Fate of state’s school integration efforts rests with federal judge

BRIDGEPORT — A federal judge will soon determine whether his court should get involved in how the state awards enrollment to students in high-performing magnet schools located throughout Connecticut. At issue is whether the lottery’s algorithm – which is designed to limit enrollment of black and Hispanic students in a school to 75 percent – is discriminatory, and therefore a violation of the U.S. Constitution. Continue Reading →

Himes uses war chest to help other Dems, Arora raises less than $9k over summer

WASHINGTON – Democratic Rep. Jim Himes is spending more money on the races of other Democratic candidates than he is on his own, while his Republican challenger Harry Arora, raised less than $9,000 in campaign cash this summer. Himes donated to the campaigns of more than 70 House Democrats in the last quarter, the latest filings with the Federal Election Commission show.
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Housing inequality can be both cause and effect of poverty in wealthy CT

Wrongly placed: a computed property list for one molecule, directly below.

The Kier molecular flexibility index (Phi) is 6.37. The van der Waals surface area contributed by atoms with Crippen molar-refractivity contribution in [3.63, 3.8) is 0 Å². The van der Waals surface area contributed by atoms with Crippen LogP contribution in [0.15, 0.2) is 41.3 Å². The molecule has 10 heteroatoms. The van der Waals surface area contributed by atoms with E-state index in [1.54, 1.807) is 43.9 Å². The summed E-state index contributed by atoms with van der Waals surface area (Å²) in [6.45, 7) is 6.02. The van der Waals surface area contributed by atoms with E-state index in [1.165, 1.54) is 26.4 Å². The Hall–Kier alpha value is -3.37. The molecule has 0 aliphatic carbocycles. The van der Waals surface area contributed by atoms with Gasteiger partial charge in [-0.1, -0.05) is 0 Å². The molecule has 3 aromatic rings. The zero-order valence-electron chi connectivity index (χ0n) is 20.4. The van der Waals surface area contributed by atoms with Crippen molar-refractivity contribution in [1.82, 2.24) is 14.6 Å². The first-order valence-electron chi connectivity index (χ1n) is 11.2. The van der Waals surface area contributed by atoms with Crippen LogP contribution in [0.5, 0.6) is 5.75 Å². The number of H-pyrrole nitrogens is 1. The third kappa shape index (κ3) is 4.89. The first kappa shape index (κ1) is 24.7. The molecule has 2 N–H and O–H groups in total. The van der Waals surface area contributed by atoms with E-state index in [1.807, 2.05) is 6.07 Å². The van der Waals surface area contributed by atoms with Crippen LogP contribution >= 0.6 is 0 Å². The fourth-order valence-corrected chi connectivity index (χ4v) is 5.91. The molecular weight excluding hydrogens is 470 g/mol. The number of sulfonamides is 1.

Not being able to afford a home in a suburban community is a common problem for many of Connecticut’s low-income residents, particularly people of color, because of the state’s longstanding and widespread lack of affordable housing. This disparity in the availability and quality of housing is one of the chief forces of division in modern society and both a cause and effect of poverty, experts say. Continue Reading →

Hayes raises about $1.3 million in her quest for congressional seat

WASHINGTON – Jahana Hayes, a political newcomer vying for the 5th District congressional seat, has pulled in nearly $1.3 million in campaign donations since she announced her candidacy in May. Some of that money came from political action committees representing special interests and from those Hayes hopes to call colleagues after the Nov. 6 elections, including House Minority Leader Nancy Pelosi. Continue Reading →

Do magnet schools need white students to be great?

In the Hartford region, a difference in philosophies about whether segregation contributes to poor educational outcomes divides parents, educators and lawmakers. Most magnet schools have no problem attracting enough white students from the suburbs to go to school with city kids, but some struggle. This means seats in some schools are left open to maintain diversity – a reality that is causing a rift among neighbors about what should happen next. On Tuesday, a federal judge will consider whether the state must stop considering race when awarding seats. Continue Reading →